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Why Yoga is the key to a balanced body and mind at any age?

Start a weekly Yoga Class or even better treat yourself to a Yoga Retreat, to kick-start your journey to a healthier balanced mind and body. An opportunity to experience the magical physical and emotional effects a retreat will have on your lifestyle and well-being.

Yoga gives you the tools to be the best version of yourself.

It's more than just standing on one leg

As we all know balance is a fundamental need for so our body and mind can function. It supports us in so many ways, physically it helps keep us safe and prevent injuries, improves posture, helps our muscular control, reduces back pain, and helps with arthritis and many other health issues.

Mentally lack of balance affects people differently. For people who are fit, and able balance is a given physically but mentally whatever age, we need balance to give us confidence and stability.

Older people can suffer both mentally and physically with balance and it can take away confidence as they may be limited to what they can do, which can lead to loneliness. Poor balance can limit access to the local community and affect mental health, so we need to stay as active as possible. Yoga can be the key to gaining flexibility and strength physically and also relaxing the parasympathetic nervous system to support our mental health.

What does the Science tell us?

Balance is the body's sensory system and gathers stimuli from outside the brain and processes it internally sending out information to the body to enable it to carry out important functions. This motion-based information relies on our inner ear structure, and we have 5 balance receptors that deal with different types of movement.

Yoga unlike other forms of exercise targets an inclusive range of muscle groups all over the body and as a result, this has a significant impact on regions that can improve our balance.

These regions are our core, 28 muscles, which help to stabilise our hips, shoulders and spine. Legs and glutes, enable us to walk on uneven ground, and steep slopes and assist us to stand and sit easily. Finally, our feet and toes, the big toe, little toe and heel create a firm secure tripod which gives us the ability to shift weight in response to where the body is placed. Choue et al. studied this and found that when the big toe was limited or unable to properly function, people's balance was significantly worse, the study concluded that as much as 80-90% of foot control comes from the big toe.

Yoga is essential for improving core, muscular strength, and flexibility across the entire body. Targeted yoga poses activate and test our core, which in turn strengthens our entire body. These muscles that help keep our posture aligned are important for maintaining good balance and good body position during movement.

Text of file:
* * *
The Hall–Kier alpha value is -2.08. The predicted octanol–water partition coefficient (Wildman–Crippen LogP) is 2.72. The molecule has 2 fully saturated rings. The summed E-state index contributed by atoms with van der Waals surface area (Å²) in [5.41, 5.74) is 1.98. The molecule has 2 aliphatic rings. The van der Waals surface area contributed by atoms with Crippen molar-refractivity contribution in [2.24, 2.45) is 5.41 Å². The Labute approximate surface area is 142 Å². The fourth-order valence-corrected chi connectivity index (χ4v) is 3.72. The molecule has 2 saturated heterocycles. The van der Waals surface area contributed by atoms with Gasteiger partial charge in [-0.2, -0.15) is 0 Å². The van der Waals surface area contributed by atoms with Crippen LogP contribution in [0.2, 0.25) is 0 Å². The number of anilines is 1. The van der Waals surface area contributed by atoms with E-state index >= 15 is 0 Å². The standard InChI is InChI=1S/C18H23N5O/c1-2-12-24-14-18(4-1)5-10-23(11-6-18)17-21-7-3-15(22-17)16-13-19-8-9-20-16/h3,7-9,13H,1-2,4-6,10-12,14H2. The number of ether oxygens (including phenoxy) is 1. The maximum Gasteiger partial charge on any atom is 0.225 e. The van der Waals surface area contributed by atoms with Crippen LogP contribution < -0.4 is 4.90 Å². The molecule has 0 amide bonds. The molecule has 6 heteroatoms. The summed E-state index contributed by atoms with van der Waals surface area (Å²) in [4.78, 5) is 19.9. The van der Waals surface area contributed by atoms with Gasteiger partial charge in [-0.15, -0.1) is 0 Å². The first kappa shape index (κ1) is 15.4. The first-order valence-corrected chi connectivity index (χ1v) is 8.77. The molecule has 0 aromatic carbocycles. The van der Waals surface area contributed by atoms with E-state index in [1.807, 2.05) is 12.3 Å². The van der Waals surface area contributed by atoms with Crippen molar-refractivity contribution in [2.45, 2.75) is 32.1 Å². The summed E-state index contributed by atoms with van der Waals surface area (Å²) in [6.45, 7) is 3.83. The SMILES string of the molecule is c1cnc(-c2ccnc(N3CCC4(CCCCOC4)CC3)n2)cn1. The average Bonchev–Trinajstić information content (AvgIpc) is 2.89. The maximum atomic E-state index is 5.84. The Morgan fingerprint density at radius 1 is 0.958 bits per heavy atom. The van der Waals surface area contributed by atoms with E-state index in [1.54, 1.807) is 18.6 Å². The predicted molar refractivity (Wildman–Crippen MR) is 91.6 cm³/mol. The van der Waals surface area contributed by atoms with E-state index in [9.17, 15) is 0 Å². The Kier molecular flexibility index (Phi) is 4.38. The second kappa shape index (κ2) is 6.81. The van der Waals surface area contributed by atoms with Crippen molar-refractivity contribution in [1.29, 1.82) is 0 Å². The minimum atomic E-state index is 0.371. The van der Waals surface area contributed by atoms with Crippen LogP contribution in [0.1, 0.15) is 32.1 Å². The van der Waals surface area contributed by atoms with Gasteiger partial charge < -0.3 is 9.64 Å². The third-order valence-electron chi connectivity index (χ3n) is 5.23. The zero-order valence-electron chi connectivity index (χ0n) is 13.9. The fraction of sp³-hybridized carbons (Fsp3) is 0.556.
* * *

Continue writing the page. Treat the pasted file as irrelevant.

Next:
A study by Green et al. found that yoga benefits the elderly (60 and over), particularly with improved posture control, flexibility of both mind and body, relaxation and decreased anxiety and stress. Moreover, a study in 2019 by Patel et al. concluded that yoga asanas/poses improved balance in elderly individuals in both the short and medium term.

Yoga can help with ADHD

Balance is also closely related to ADHD. One of the benefits of yoga is its ability to improve concentration (Sheela Joyce, 2018) which helps with our conscious balance.

ADHD has been linked to issues with the cerebellum in the brain. The cerebellum is a region that controls motor activities and is often affected in those with ADHD, impacting motor functioning and therefore, balancing issues. This means children with ADHD are more likely to experience postural sway which is a term used to describe the unconscious, small movements that happen around the body's centre of gravity to maintain balance. Up to 50% of children with ADHD experience poor balance from postural sway. Also, yoga strengthens muscles that are important in the balancing process, such as core, glutes, legs and back.

How does balance affect our Healthcare system?

Often the elderly fall and this ends in serious injury, this costs the NHS approximately £435 million every year. Costs for hip fractures cost £2 billion per year which is half of the total NHS spending on fractures.

So yoga can help alleviate falls as it can aid and improve balance. Studies have found that yoga can significantly improve balance control in populations of those aged 60-plus, and also improves balance and reduce back pain in people with Parkinson's' disease (Myers et al. 2020).

Final word

Balance is the key to a stable life. When people have poor balance, their sense of movement and physicality is deeply affected, and this can play out in ways that make people feel isolated in both young and elderly groups. Yoga can play a key role in improving balance by increasing focus, and concentration and strengthening the muscle groups that help us to stay steady. Yoga is key to balance, and as they say – balance is the key to a healthy life.

In short, yoga is an effective way to restore balance to your mind and body. Activating the parasympathetic nervous system helps to reduce stress levels and allows us to be more in tune with our surroundings. With regular practice, you can reap the many benefits of yoga and lead a healthier and more balanced life.


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